• CU's Tory Miller takes a shot over Sam Timmins of Washington last week. The Buffs play at Oregon State on Thursday. Jeremy Papasso/ Staff Photographer

  • Cliff Grassmick / Staff Photographer

    CU's Xavier Johnson pulls down a rebound during the Buffs game with Oregon on Jan. 28.




While plenty of games remain to be played, at some point Colorado men’s basketball coach Tad Boyle will look back and analyze what went wrong for his club during the first half of the 2016-17 Pac-12 Conference schedule.

Boyle probably will note rather quickly the statistical data that proves he never is just gushing with hot air when he preaches the all-important tenets of defense and rebounding.

With five games remaining in the regular season, the Buffaloes are shooting and scoring at a far more efficient level than what they produced last year during the Pac-12 schedule. However, Boyle and his staff need look no further than the team’s lagging rebounding and defensive numbers to see why the Buffs are taking a 5-8 mark into Thursday’s game at Oregon State despite winning five of their past six games.

“They don’t lie,” Boyle said of his team’s conference stats. “Check the last five or six games combined versus the first seven games. You’ll see a big difference there, too.”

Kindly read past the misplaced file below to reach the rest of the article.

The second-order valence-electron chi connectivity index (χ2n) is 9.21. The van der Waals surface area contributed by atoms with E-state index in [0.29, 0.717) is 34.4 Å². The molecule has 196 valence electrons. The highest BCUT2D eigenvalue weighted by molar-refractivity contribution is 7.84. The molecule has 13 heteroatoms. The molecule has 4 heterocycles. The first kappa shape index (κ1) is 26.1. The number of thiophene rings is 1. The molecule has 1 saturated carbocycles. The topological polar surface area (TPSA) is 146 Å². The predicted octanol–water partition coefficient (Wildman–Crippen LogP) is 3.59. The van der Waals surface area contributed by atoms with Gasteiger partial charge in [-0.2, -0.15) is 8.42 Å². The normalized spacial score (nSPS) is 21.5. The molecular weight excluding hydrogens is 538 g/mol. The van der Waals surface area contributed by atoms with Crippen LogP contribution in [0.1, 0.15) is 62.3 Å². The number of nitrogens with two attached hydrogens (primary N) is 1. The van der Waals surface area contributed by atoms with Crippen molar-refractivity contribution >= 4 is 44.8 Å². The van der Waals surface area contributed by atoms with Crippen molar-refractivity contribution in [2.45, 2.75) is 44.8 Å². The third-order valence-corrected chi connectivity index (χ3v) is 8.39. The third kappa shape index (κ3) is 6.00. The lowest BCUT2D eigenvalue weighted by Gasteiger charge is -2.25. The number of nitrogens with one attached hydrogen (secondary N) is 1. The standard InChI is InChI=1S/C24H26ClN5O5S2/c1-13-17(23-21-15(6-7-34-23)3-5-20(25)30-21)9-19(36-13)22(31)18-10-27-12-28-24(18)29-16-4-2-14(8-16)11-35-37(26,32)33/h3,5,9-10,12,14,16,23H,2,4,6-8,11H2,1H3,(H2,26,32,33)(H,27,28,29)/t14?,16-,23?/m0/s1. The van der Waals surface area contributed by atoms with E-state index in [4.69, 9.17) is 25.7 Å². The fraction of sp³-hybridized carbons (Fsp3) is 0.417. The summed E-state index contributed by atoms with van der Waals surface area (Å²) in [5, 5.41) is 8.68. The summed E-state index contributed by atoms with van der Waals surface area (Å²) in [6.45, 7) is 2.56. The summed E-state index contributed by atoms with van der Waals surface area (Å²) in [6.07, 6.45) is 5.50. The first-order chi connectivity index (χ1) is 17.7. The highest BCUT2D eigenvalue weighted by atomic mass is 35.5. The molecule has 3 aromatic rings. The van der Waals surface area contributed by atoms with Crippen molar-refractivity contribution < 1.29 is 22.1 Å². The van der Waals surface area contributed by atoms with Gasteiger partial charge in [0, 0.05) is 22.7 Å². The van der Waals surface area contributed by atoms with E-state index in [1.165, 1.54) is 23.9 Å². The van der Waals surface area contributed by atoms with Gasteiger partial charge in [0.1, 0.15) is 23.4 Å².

The Buffs have scored at least 80 points in seven of their past 10 games and are averaging 77.5 in Pac-12 play, a marked improvement from last year’s league scoring average of 70.6. While CU’s free throw and 3-point percentages in league play are down slightly from a year ago, its overall field goal percentage of .460 in Pac-12 games is significantly better than last year’s .402 mark.

However, a look at the defensive and rebounding totals show why CU is 5-8 instead of 8-5, as the Buffs were last year through 13 Pac-12 games. CU’s Pac-12 rebounding margin is down to plus-4.4 from plus-6.6 a year ago. The Buffs are allowing 5.3 more points per game and their Pac-12 foes are connecting at a far more efficient rate than last year.

Heading into Thursday’s battle at Oregon State the Buffs’ overall defensive field goal percentage in league play is at .461, with a .394 defensive mark on 3-pointers. Last year, those numbers were .424 and .349, respectively. Those numbers alone tell the tale of why the Buffs have been forced to battle their way back from an 0-7 start within the league.

“I don’t think I’ve ever started 0-7 in anything, even in flag football when I was little,” junior forward Tory Miller said. “It’s new to a lot of us. Coach Boyle says it’s not new to him, but it’s new to all of us. I think if we lock into the defensive part, the offense will continue to take care of itself.”

For a coach who has preached defense and rebounding since his arrival in Boulder seven years ago, the numbers Boyle’s Buffs have produced during Pac-12 play brings further credence to those beliefs. With three of CU’s final five regular-season games slated against teams among the bottom four in scoring during league play (Stanford, Cal, Oregon State) continuing to play improved defense alongside the squad’s streaking offense will be critical to continuing CU’s stretch-run hot streak.

“It sounds repetitive, but everything we do relies on defense,” senior Xavier Johnson said. “If we keep playing defense we’ll be fine, really.”

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